Furthermore, in order to complement efforts to boost economic growth through increased agricultural products, the CBN recently donated N500 million as a special grant to the University of Agriculture in Abeokuta (UNAAB).
Prof. Olufemi Balogun, Vice-Chancellor of the institution, who disclosed this, said, the donation would encourage the university to improve on its academic and other relevant programmes aimed at making the nation self-sufficient in food production.
“It will also enable the university to maintain its leading position as the best university of agriculture, not only in Nigeria, but in the whole of the African continent.
“The University of Agriculture, Abeokuta, is ranked, not only as the best university in Nigeria but the whole of Africa and that is why CBN gave us this money to boost our academic programmes as well as upgrade our facilities,” he said.
Balogun added that more priority would be given to the improvement of courses like veterinary medicine, agricultural engineering, agricultural economics and agronomy, among others.
In addition to supporting universities with needed funds and infrastructure, Governor Emefiele recently announced another initiative aimed at promoting entrepreneurship among university students.
The initiative according to Emefiele will involve entrepreneurship based competition for university undergraduates in order to boost the Small and Medium Enterprises (SME) sector and enhance job creation.
Emefiele announced the initiative while delivering the 51st Convocation Lecture of the University of Lagos, Lagos, saying the CBN is ready to partner with universities to develop the framework for such competition.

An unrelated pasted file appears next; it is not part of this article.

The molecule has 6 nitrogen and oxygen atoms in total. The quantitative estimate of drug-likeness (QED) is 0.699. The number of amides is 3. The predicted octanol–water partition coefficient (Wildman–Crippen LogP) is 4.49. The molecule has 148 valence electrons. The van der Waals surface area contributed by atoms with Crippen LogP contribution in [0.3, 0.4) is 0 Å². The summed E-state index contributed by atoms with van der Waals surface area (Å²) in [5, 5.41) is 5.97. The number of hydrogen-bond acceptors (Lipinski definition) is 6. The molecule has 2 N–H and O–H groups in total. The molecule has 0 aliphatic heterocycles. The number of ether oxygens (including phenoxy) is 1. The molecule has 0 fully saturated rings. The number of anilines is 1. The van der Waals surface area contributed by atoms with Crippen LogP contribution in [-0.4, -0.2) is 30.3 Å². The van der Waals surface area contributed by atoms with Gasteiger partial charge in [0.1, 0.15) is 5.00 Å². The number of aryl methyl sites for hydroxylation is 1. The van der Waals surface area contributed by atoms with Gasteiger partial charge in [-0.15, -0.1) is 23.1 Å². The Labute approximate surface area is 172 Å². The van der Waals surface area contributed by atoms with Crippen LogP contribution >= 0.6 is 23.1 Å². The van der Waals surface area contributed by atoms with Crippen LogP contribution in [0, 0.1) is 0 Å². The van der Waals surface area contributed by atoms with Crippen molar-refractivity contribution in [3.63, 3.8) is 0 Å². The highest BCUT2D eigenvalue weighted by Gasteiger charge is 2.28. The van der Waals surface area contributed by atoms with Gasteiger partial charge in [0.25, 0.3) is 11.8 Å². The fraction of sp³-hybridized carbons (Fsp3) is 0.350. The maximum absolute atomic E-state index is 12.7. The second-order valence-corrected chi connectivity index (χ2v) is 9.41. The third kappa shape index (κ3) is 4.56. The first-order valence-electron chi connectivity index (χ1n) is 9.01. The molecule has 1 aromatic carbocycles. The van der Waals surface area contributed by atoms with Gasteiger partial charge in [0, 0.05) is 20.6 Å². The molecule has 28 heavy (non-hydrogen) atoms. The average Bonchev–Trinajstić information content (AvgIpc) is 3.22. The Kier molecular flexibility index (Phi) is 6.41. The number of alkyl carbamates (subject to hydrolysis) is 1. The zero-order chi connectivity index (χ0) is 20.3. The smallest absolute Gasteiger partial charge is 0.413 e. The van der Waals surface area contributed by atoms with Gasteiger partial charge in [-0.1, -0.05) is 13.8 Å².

He added that in this regard the Development Finance Department of the CBN will write to all the universities to conduct entrepreneurship based competition among their students.
Elaborating more on this initiative while addressing the press at the end of the Monetary Policy Committee (MPC) meeting held last month, Emefiele said this initiative will help to bridge the gap between theory and practice.
”I am lamenting the gap between theory and practice. Why should we have people who graduated from the study of agricultural economy and yet Nigeria has a lot of graduates with agric potentials.
“We are trying to say that if you are a graduate of agriculture, we will like to work with them to see how they can conduct research on seedlings that will give us the highest output.
”We are determined that accessing credit is their problem, we will solve that problem insofar as they are committed to paying. We are going to roll out a framework to support the initiative with universities.
“We will provide a youth entrepreneurship programme in collaboration with universities, whereby we seize their certificate and give them money. Our goal is to develop entrepreneurial skills in our young people.
“For me, it is the most profitable business the youth can do. That is why we must bridge the gap between what they study in school and that when they graduate they can practice what they learnt. We hope the universities will cooperate with us”.